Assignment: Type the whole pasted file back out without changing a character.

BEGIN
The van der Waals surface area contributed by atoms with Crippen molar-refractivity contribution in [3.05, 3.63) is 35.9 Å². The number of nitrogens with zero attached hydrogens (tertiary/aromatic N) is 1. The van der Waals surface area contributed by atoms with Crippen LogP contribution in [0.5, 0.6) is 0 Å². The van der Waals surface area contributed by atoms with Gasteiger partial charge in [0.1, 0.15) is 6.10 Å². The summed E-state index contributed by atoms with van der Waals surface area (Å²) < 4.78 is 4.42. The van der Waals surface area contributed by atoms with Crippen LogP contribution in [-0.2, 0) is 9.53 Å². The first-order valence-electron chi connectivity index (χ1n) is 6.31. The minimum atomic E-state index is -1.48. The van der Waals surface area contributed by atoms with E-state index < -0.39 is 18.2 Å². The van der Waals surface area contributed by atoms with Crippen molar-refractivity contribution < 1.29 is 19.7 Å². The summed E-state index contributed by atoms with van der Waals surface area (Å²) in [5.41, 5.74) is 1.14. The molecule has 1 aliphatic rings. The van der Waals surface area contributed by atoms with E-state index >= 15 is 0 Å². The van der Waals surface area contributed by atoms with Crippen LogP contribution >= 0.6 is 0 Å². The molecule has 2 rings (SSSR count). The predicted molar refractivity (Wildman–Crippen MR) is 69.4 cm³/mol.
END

The van der Waals surface area contributed by atoms with Crippen molar-refractivity contribution in [3.05, 3.63) is 35.9 Å². The number of nitrogens with zero attached hydrogens (tertiary/aromatic N) is 1. The van der Waals surface area contributed by atoms with Crippen LogP contribution in [0.5, 0.6) is 0 Å². The van der Waals surface area contributed by atoms with Gasteiger partial charge in [0.1, 0.15) is 6.10 Å². The summed E-state index contributed by atoms with van der Waals surface area (Å²) < 4.78 is 4.42. The van der Waals surface area contributed by atoms with Crippen LogP contribution in [-0.2, 0) is 9.53 Å². The first-order valence-electron chi connectivity index (χ1n) is 6.31. The minimum atomic E-state index is -1.48. The van der Waals surface area contributed by atoms with E-state index < -0.39 is 18.2 Å². The van der Waals surface area contributed by atoms with Crippen molar-refractivity contribution < 1.29 is 19.7 Å². The summed E-state index contributed by atoms with van der Waals surface area (Å²) in [5.41, 5.74) is 1.14. The molecule has 1 aliphatic rings. The van der Waals surface area contributed by atoms with E-state index >= 15 is 0 Å². The van der Waals surface area contributed by atoms with Crippen LogP contribution >= 0.6 is 0 Å². The molecule has 2 rings (SSSR count). The predicted molar refractivity (Wildman–Crippen MR) is 69.4 cm³/mol.